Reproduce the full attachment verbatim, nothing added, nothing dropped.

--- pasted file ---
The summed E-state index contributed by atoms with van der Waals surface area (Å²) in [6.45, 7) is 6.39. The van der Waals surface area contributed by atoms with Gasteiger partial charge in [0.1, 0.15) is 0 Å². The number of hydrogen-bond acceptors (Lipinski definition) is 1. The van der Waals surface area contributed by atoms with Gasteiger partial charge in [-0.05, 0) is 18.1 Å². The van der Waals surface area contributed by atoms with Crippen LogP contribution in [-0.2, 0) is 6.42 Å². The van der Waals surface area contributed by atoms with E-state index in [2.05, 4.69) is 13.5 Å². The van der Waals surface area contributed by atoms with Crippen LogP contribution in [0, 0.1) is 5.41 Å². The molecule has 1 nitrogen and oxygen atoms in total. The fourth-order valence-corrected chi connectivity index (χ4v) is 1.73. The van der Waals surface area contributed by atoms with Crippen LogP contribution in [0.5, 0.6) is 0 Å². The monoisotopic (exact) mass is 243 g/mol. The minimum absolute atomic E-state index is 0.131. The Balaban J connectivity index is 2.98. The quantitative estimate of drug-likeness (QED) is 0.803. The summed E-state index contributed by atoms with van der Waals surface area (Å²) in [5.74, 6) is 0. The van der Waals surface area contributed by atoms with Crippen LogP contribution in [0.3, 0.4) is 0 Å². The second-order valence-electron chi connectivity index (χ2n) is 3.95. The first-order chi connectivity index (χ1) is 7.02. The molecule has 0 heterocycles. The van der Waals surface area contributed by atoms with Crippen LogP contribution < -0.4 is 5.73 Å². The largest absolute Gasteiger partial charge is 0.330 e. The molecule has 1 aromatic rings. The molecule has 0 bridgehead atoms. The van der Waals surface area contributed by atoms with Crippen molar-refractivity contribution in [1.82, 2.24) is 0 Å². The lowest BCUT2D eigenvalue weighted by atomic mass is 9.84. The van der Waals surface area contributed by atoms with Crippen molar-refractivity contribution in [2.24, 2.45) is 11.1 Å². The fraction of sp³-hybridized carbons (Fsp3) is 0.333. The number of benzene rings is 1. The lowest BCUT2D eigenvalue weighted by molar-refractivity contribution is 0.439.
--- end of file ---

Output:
The summed E-state index contributed by atoms with van der Waals surface area (Å²) in [6.45, 7) is 6.39. The van der Waals surface area contributed by atoms with Gasteiger partial charge in [0.1, 0.15) is 0 Å². The number of hydrogen-bond acceptors (Lipinski definition) is 1. The van der Waals surface area contributed by atoms with Gasteiger partial charge in [-0.05, 0) is 18.1 Å². The van der Waals surface area contributed by atoms with Crippen LogP contribution in [-0.2, 0) is 6.42 Å². The van der Waals surface area contributed by atoms with E-state index in [2.05, 4.69) is 13.5 Å². The van der Waals surface area contributed by atoms with Crippen LogP contribution in [0, 0.1) is 5.41 Å². The molecule has 1 nitrogen and oxygen atoms in total. The fourth-order valence-corrected chi connectivity index (χ4v) is 1.73. The van der Waals surface area contributed by atoms with Crippen LogP contribution in [0.5, 0.6) is 0 Å². The monoisotopic (exact) mass is 243 g/mol. The minimum absolute atomic E-state index is 0.131. The Balaban J connectivity index is 2.98. The quantitative estimate of drug-likeness (QED) is 0.803. The summed E-state index contributed by atoms with van der Waals surface area (Å²) in [5.74, 6) is 0. The van der Waals surface area contributed by atoms with Crippen LogP contribution in [0.3, 0.4) is 0 Å². The second-order valence-electron chi connectivity index (χ2n) is 3.95. The first-order chi connectivity index (χ1) is 7.02. The molecule has 0 heterocycles. The van der Waals surface area contributed by atoms with Crippen LogP contribution < -0.4 is 5.73 Å². The largest absolute Gasteiger partial charge is 0.330 e. The molecule has 1 aromatic rings. The molecule has 0 bridgehead atoms. The van der Waals surface area contributed by atoms with Crippen molar-refractivity contribution in [1.82, 2.24) is 0 Å². The lowest BCUT2D eigenvalue weighted by atomic mass is 9.84. The van der Waals surface area contributed by atoms with Crippen molar-refractivity contribution in [2.24, 2.45) is 11.1 Å². The fraction of sp³-hybridized carbons (Fsp3) is 0.333. The number of benzene rings is 1. The lowest BCUT2D eigenvalue weighted by molar-refractivity contribution is 0.439.